Not worth it

Published 1:57 pm Thursday, July 19, 2007

By Staff
The decision by the Beaufort County Board of Education to begin its meeting early Monday was, at the very least, a disservice to the public it serves.
By starting the meeting before its announced and advertised time of 6 p.m., the school board may have put on the appearance of doing something wrong or having something to hide. The trouble with people thinking you have done something wrong or have hidden something is they begin questioning everything you do, even if you did nothing wrong to begin with.
It’s understandable that when people see smoke, they believe there’s a fire, too.
Starting the meeting early may have resulted in people getting home earlier that night than they would have if the meeting had started at its announced time. Starting the meeting early, even if the board went into a closed session right away, was a slap in the faces of those who showed up for the meeting.
The school board should have waited until 6 p.m. before convening. Going into closed session and keeping the public out of that closed session was allowed by state law. There’s no argument the board could do that.
The problem is the board’s decision to convene early and not allow those people who were interested in attending the meeting to observe the board’s action, even if that action was to immediately go into closed session. The public has the right to observe and make sure the board follows the proper procedure for convening in a closed session. Without the public there to observe, how can people be sure the board followed those procedures?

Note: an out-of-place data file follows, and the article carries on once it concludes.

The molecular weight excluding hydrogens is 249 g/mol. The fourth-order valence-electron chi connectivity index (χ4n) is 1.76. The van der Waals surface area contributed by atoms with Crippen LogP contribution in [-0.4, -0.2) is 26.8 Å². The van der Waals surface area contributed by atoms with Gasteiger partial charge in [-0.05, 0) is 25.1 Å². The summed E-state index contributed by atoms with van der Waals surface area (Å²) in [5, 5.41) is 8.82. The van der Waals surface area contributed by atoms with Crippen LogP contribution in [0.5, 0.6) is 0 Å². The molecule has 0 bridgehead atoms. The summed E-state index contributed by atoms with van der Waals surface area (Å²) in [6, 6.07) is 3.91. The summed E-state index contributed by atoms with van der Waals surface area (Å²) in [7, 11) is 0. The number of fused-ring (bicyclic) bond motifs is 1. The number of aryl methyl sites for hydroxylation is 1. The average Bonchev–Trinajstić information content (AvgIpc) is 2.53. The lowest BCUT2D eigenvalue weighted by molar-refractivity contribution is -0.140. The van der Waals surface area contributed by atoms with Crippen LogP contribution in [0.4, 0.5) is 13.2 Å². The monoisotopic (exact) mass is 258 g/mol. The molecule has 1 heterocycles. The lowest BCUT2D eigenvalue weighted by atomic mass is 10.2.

There may have been nothing the public could do about what the board discussed in closed session, but the public — the very people whose tax dollars pay to run the schools — does have the right to make sure proper procedure is followed before the board excludes the public from a closed session.
It’s understandable when people wonder out loud about why the board met early and in closed session. It’s understandable some people would think the board was hiding something. It’s understandable people want action regarding public schools discussed, debated and acted upon in the public’s presence.
If board members were trying to get an early jump on a meeting they expected to last several hours, that’s understandable, too. It may be understandable but not acceptable.
How would some of the board members feel if the local board of elections decided to end the filing period for a school-board race 15 minutes earlier than advertised deadline and didn’t inform them? Board members could show up five minutes before the announced deadline and find out they can’t run for office because the deadline was moved to an earlier time. Those board members would be upset, possibly irate, and deservedly so.
Parents, teachers and others who showed up at a meeting they expected to begin at 6 p.m. only to find out it had started and the board was in closed session should be upset, irate and concerned.
Whether it intended to or not, the school board sent a message Monday night. That message, as perceived by some people, is the board doesn’t care what the public thinks.
Rightly or wrongly, some people have that perception.
The school board should be striving to have people trust what it does and its motives for doing what it does. The school board, by its error in judgment with Monday’s meeting, has created a dark cloud of distrust in some people’s minds. For others, the board’s action is just another example of the board not respecting the public’s role in the education of children.
The issue of whether the board could legally meet before the announced time of 6 p.m. is one that needs exploring. Even if there is no legal prohibition against the board meeting early, there is a question of common courtesy to the public.
By meeting early, the school board may have prevented the meeting from going later than it did. But saving those minutes resulted in the board’s reputation being damaged.
The board will find out meeting early wasn’t worth the cost that meeting is exacting.